How to eliminate passive voice in your writing

Active voice makes sentences more powerful and copy more clear. Here’s how you can avoid slipping into punchless prose.


One key to holding a reader’s interest from beginning to end is mastering the skill of writing in the “active voice.”

It isn’t that difficult, actually—you do it all the time—but it’s very easy to make the mistake of slipping into passive voice throughout your work.

Passive voice, left unchecked, slaughters reader interest more efficiently than a glaring typo.

When a reader catches a small misspelling, they at least can chalk it up to a mistake, but when they read too much passive voice in your writing, well, they just think you’re boring.

How to spot passive voice in your writing

You end up with passive voice when you get your nouns out of order within a sentence. The doer, not the thing done to, should precede the verb in the sentence. For example:

“James wrote a killer blog post.”

“The killer blog post was written by James.”

You already know the difference in readability between those two sentences, and that’s because passive voice usually doesn’t feel right or sound natural to you.

You can also spot passive voice when you look for two verbs stuck together: “was written” was the dead giveaway in the example above. Other common red flags of passive language include “has been,” “will be” and “to be.”

For the most part, you’ll write in active voice instinctively. You automatically knew the second sentence would sound clunky if you said it out loud, so chances are low that you’d ever consider writing it that way.

However, passive voice is a sneaky devil, especially in longer or more complex sentences where it’s easy to misjudge the subject and the object. Look at this example:

“The sports of hockey, curling and ice skating are loved by Canadians in particular.”

That looks straightforward and readable, right? Now compare it with this version:

“Canadians particularly love hockey, curling and ice skating.”

Read them both out loud. (Whisper if you must.) The second one (in active voice) is easier to say, which means it’s easier to read. It has more energy. It doesn’t feel as though it’s trailing off into boredom.

It wins.

How to fix passive voice instantly

Passive voice is easy to fix. Just rewrite your sentence so that the subject of your sentence comes before the verb. You’ll find your sentences tighten up as you do so, improving your writing. RELATED: Learn 10 ways to improve your writing today with this free download.

Checking your sentences for passive voice may seem like a chore, but it’s not as demanding as scouring your text for typos. Just keep your eyes open for action-based sentences.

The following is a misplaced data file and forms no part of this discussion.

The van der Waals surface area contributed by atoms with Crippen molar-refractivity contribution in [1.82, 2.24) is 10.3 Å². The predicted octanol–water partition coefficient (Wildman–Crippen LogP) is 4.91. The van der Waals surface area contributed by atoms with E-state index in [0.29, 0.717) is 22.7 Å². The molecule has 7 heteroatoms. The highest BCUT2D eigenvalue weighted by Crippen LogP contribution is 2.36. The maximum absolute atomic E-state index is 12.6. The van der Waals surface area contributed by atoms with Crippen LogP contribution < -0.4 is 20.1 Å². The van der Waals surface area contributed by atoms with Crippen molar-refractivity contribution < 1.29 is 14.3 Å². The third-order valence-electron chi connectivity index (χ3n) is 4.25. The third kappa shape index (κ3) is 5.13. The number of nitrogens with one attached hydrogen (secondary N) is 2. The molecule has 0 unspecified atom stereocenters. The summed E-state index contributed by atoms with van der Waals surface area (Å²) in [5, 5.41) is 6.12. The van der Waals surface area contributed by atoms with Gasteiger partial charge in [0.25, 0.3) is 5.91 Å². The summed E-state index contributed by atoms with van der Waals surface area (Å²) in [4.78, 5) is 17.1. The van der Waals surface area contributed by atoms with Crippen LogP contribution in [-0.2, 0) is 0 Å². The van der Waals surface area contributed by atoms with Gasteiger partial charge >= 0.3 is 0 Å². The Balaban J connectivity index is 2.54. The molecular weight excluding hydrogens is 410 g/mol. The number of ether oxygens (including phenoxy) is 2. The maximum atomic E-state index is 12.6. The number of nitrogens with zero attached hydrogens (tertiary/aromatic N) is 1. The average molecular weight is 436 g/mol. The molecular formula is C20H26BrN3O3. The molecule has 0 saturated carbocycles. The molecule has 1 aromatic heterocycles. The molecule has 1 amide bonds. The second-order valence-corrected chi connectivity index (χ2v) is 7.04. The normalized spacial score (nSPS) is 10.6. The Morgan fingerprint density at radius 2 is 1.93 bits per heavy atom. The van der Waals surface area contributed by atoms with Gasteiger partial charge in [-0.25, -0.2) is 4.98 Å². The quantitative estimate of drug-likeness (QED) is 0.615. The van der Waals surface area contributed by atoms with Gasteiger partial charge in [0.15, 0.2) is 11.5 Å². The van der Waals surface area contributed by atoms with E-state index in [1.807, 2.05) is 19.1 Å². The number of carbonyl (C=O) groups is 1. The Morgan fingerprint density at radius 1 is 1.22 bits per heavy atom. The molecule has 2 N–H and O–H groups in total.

If someone is doing something, double-check to see if it looks like the “something” was being done to them.

You can also check for passive voice using the Hemmingway App, a website that scans your writing for examples of passive voice and difficult-to-read sentences. It’ll also gives you an indication of the grade level of your writing, which is a nice plus.

Why is passive voice so pervasive in writing?

I’ll leave that to Stephen King, who said it best in his book On Writing:

I think timid writers like them for the same reason timid lovers love passive partners. The passive voice is safe. There is no troublesome action to contend with; the subject just has to close its eyes and think of England, to paraphrase Queen Victoria. I think that unsure writers also feel the passive voice somehow lends their work authority, perhaps even a quality of majesty. If you find instruction manuals and lawyer’s torts majestic, I guess it does.

I agree with this. Far too often writers believe that they have to make their writing sound impressive and wordy—I mean, “eloquent”—and that passive voice has some sort of grown-up, schoolteacher feel.

No. It doesn’t. Not even close. Tight, active writing is more impressive almost every time.

Of course, there are exceptions.

At the beginning of this article, I didn’t say passive voice was inherently bad for your writing. I said that passive voice, left unchecked, would damage readability and interest.

Sometimes you’ll actually want to use the passive voice. Sometimes it sounds more memorable and makes your writing pop. In fact, I used passive voice earlier when I said: If someone is doing something, double-check to see if it looks like the “something” was being done to them.

In this case, passive voice adds weight and impact to the sentence, and it makes the reader think (in a good way). You must use it intentionally, though, and you must test it against other variations of the same sentence.

So, that’s what you should know about eliminating passive voice from your writing. Keep it active and make sure your nouns and verbs are in the right order, and you’ll be off to the races.

Remember: You don’t have to avoid passive voice entirely—only about 99.5 percent of the time.

James Chartrand is a copywriter and the owner of Men with Pens and Damn Fine Words. A version of this story originally appeared on Men with Pens. (Image via)

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